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Way Beyond Textbook Learning



I recently had the opportunity to review case studies about Down syndrome that are used to teach medical students.


My main response was: Jesus F*cking Christ, it is 2023. The language was overwhelmingly biased and not value-neutral. The grim overlay on the entire case studies was that Down syndrome was a ‘challenge.’ Not one word about the joy that comes along with ANY child, only creepily subversive phrasing about what a burden it must be to have a child with Down syndrome. And not one mention about how it is systems and society – including physicians - that contribute to burden or suffering…not the person with Down syndrome themselves.


The section on prenatal testing and screening was also devoid of information to ensure informed consent, which includes not having testing and screening. It was implied that parents who have a child with Down syndrome are more likely to get divorced, a myth that has been debunked with research.


This is all total bullshit. And not reflective of an authentic experience either having Down syndrome or loving someone with Down syndrome.


As a dear friend said, “If you are going to have a stereotype of Down syndrome, at least make sure it is an up-to-date stereotype of Down syndrome.”


Better yet, health professionals (and educators and those who work in human services, and bureaucrats and policy-makers and politicians – well, everybody) need to sit down and think about how they value – and don’t value – disabled people.


What experience have they had with disabled people?

Did they know anybody who was disabled growing up? Why or why not?

What is disability? Is it something to be fixed? Tolerated? Accepted? Celebrated as a part of the natural human fabric?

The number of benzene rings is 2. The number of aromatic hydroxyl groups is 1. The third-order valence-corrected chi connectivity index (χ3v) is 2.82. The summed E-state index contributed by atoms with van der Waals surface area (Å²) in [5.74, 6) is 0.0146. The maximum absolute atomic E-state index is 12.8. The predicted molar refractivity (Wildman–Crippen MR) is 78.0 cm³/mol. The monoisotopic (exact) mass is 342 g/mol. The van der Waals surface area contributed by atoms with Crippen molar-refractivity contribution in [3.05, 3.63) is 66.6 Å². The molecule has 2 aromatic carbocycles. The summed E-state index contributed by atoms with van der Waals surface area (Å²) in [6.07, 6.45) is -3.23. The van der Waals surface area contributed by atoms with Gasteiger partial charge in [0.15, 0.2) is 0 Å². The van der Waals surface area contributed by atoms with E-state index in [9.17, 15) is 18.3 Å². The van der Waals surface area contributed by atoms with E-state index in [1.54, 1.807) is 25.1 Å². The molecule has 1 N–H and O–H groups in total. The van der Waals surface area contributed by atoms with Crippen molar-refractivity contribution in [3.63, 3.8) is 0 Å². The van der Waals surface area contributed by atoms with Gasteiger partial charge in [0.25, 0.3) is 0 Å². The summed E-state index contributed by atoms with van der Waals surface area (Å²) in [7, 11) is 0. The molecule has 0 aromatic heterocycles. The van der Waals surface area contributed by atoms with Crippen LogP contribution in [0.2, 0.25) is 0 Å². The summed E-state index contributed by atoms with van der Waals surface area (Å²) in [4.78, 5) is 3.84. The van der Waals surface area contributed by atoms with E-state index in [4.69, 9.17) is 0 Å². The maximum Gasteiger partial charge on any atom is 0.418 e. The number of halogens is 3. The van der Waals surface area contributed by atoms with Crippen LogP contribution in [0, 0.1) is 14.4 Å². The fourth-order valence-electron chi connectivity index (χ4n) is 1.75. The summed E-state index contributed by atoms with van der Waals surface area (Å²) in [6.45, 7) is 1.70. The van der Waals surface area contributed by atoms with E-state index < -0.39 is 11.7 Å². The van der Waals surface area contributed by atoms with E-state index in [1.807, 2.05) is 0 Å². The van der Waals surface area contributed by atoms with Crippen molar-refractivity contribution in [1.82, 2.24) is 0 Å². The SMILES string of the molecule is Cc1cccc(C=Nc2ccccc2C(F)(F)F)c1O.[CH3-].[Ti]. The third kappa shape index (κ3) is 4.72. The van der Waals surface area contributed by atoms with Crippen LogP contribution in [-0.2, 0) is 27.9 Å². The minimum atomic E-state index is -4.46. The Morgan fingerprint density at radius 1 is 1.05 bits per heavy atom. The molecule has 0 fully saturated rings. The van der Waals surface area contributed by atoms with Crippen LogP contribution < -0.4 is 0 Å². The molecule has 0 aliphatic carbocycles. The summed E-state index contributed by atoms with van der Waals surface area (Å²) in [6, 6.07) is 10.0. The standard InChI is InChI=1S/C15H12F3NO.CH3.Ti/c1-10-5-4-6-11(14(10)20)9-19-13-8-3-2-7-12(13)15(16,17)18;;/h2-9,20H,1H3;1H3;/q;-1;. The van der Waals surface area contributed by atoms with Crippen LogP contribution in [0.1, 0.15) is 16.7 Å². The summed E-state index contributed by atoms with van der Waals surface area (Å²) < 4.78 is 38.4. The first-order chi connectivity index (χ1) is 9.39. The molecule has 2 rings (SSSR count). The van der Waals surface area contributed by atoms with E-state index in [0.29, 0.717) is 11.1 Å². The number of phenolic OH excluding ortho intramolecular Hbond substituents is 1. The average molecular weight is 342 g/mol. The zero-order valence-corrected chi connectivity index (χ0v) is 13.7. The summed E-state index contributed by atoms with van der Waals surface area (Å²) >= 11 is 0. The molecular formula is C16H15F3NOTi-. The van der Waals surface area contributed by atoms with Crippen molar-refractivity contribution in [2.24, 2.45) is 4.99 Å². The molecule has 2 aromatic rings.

I have spoken to many groups of medical students. Bringing in folks with lived experience is hit and miss for most post-secondary institutions – sometimes it is done, but most time it is not. The lived experience is something that should be woven into all classes, all the time, at all universities. But it is woefully not.


My son Aaron, who has Down syndrome, has also spoken to medical students, starting at age 12. He's generously shared his tips in the visual above. Is it Aaron’s responsibility to educate medical students and stand up in front of a class to ask them to reflect on whether they think he’s a human being worthy of value? To justify his own existence?


(Also note that most universities do not pay guest speakers, which means Aaron is expected to do this work for free. On his fixed limited disability income).


The work of reflecting on one’s own values about people who are different than them should be continuously practiced by professionals. This should be the focus of medical and other professional education, not memorizing the Krebs Cycle.


Want to tackle ableism in health care? Talk about it openly. Include stories about the real-life experience of patients and families. Pay and honour speakers. Lean on the humanities to teach – share stories, look at art, watch plays, find videos, view movies. Finally stories about disability are seeing the light of day. There’s no excuse not to seek them out. (Unless you are comfortable with your own stereotypes).


Here are a few resources to start. But it isn’t Aaron’s job to convince you to stop being dated, ableist and biased against people with Down syndrome.


It is yours.


Am I Ableist? Sign up to receive this e-book, written by Abbey MacLellan, Marihan Farid and Zachary Ford, students at Dalhousie University.

About Dr. Darwish, my article in CMAJ

HUSH plays – plays about health care

Chicken the Short Film – Aaron is the co-star – the award-winning movie about an authentic brother and sister relationship

I’m not your inspiration TED talk by Stella Young

Visual Art by Sevy Marie

Ableism is a health hazard article – excellent piece by CPSO

Doctors still don’t know how to talk about Down syndrome – in Time magazine by Amy Julia Becker






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